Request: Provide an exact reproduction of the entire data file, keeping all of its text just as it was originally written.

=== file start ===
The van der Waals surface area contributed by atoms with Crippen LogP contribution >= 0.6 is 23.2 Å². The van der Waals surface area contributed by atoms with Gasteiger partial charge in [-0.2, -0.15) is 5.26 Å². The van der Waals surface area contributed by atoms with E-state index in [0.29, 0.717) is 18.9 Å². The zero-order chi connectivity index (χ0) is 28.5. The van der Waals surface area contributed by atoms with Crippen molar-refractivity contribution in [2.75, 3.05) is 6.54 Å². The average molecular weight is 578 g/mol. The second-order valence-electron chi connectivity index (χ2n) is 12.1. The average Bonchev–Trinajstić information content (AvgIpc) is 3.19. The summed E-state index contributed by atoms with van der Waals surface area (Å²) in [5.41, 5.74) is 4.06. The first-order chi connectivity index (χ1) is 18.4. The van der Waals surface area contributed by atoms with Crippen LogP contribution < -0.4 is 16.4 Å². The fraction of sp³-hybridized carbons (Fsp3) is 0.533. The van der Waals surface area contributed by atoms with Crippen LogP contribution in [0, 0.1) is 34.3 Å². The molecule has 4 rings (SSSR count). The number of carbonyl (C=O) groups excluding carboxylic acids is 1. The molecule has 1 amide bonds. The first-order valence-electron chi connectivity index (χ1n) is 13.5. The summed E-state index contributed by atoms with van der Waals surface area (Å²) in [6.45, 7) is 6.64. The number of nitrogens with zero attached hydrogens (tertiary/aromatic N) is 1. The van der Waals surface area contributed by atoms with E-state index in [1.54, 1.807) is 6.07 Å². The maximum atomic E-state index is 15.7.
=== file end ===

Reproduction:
The van der Waals surface area contributed by atoms with Crippen LogP contribution >= 0.6 is 23.2 Å². The van der Waals surface area contributed by atoms with Gasteiger partial charge in [-0.2, -0.15) is 5.26 Å². The van der Waals surface area contributed by atoms with E-state index in [0.29, 0.717) is 18.9 Å². The zero-order chi connectivity index (χ0) is 28.5. The van der Waals surface area contributed by atoms with Crippen molar-refractivity contribution in [2.75, 3.05) is 6.54 Å². The average molecular weight is 578 g/mol. The second-order valence-electron chi connectivity index (χ2n) is 12.1. The average Bonchev–Trinajstić information content (AvgIpc) is 3.19. The summed E-state index contributed by atoms with van der Waals surface area (Å²) in [5.41, 5.74) is 4.06. The first-order chi connectivity index (χ1) is 18.4. The van der Waals surface area contributed by atoms with Crippen LogP contribution < -0.4 is 16.4 Å². The fraction of sp³-hybridized carbons (Fsp3) is 0.533. The van der Waals surface area contributed by atoms with Crippen LogP contribution in [0, 0.1) is 34.3 Å². The molecule has 4 rings (SSSR count). The number of carbonyl (C=O) groups excluding carboxylic acids is 1. The molecule has 1 amide bonds. The first-order valence-electron chi connectivity index (χ1n) is 13.5. The summed E-state index contributed by atoms with van der Waals surface area (Å²) in [6.45, 7) is 6.64. The number of nitrogens with zero attached hydrogens (tertiary/aromatic N) is 1. The van der Waals surface area contributed by atoms with E-state index in [1.54, 1.807) is 6.07 Å². The maximum atomic E-state index is 15.7.